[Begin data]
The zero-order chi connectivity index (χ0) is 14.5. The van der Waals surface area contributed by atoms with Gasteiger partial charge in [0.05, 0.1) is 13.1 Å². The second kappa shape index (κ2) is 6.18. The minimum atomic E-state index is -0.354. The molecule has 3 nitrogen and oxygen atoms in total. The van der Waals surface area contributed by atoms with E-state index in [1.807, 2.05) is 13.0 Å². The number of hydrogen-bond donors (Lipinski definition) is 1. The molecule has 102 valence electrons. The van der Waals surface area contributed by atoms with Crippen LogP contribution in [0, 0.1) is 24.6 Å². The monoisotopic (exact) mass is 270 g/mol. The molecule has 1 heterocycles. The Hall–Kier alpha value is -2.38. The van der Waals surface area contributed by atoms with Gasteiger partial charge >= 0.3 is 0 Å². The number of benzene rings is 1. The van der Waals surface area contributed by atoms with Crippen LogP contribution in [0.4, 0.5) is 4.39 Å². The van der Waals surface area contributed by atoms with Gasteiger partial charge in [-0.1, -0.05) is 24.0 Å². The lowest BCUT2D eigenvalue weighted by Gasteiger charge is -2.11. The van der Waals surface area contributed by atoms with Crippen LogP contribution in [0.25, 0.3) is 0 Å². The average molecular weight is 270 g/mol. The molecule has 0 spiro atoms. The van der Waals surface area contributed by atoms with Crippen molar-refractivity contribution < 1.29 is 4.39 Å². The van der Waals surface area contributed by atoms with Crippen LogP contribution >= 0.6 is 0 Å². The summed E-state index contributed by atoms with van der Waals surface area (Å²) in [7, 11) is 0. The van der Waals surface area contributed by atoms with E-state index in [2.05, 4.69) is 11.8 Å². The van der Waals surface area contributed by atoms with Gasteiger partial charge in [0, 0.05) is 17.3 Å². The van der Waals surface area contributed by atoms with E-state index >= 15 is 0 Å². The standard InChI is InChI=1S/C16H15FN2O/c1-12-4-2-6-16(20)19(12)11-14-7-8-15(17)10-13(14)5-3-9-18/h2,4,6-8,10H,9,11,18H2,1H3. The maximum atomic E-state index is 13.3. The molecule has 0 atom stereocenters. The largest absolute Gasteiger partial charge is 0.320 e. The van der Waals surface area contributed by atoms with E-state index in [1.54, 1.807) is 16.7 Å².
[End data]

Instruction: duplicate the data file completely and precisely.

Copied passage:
The zero-order chi connectivity index (χ0) is 14.5. The van der Waals surface area contributed by atoms with Gasteiger partial charge in [0.05, 0.1) is 13.1 Å². The second kappa shape index (κ2) is 6.18. The minimum atomic E-state index is -0.354. The molecule has 3 nitrogen and oxygen atoms in total. The van der Waals surface area contributed by atoms with E-state index in [1.807, 2.05) is 13.0 Å². The number of hydrogen-bond donors (Lipinski definition) is 1. The molecule has 102 valence electrons. The van der Waals surface area contributed by atoms with Crippen LogP contribution in [0, 0.1) is 24.6 Å². The monoisotopic (exact) mass is 270 g/mol. The molecule has 1 heterocycles. The Hall–Kier alpha value is -2.38. The van der Waals surface area contributed by atoms with Gasteiger partial charge >= 0.3 is 0 Å². The number of benzene rings is 1. The van der Waals surface area contributed by atoms with Crippen LogP contribution in [0.4, 0.5) is 4.39 Å². The van der Waals surface area contributed by atoms with Gasteiger partial charge in [-0.1, -0.05) is 24.0 Å². The lowest BCUT2D eigenvalue weighted by Gasteiger charge is -2.11. The van der Waals surface area contributed by atoms with Crippen LogP contribution in [0.25, 0.3) is 0 Å². The average molecular weight is 270 g/mol. The molecule has 0 spiro atoms. The van der Waals surface area contributed by atoms with Crippen molar-refractivity contribution < 1.29 is 4.39 Å². The van der Waals surface area contributed by atoms with Crippen LogP contribution >= 0.6 is 0 Å². The summed E-state index contributed by atoms with van der Waals surface area (Å²) in [7, 11) is 0. The van der Waals surface area contributed by atoms with E-state index in [2.05, 4.69) is 11.8 Å². The van der Waals surface area contributed by atoms with Gasteiger partial charge in [0, 0.05) is 17.3 Å². The van der Waals surface area contributed by atoms with E-state index >= 15 is 0 Å². The standard InChI is InChI=1S/C16H15FN2O/c1-12-4-2-6-16(20)19(12)11-14-7-8-15(17)10-13(14)5-3-9-18/h2,4,6-8,10H,9,11,18H2,1H3. The maximum atomic E-state index is 13.3. The molecule has 0 atom stereocenters. The largest absolute Gasteiger partial charge is 0.320 e. The van der Waals surface area contributed by atoms with E-state index in [1.54, 1.807) is 16.7 Å².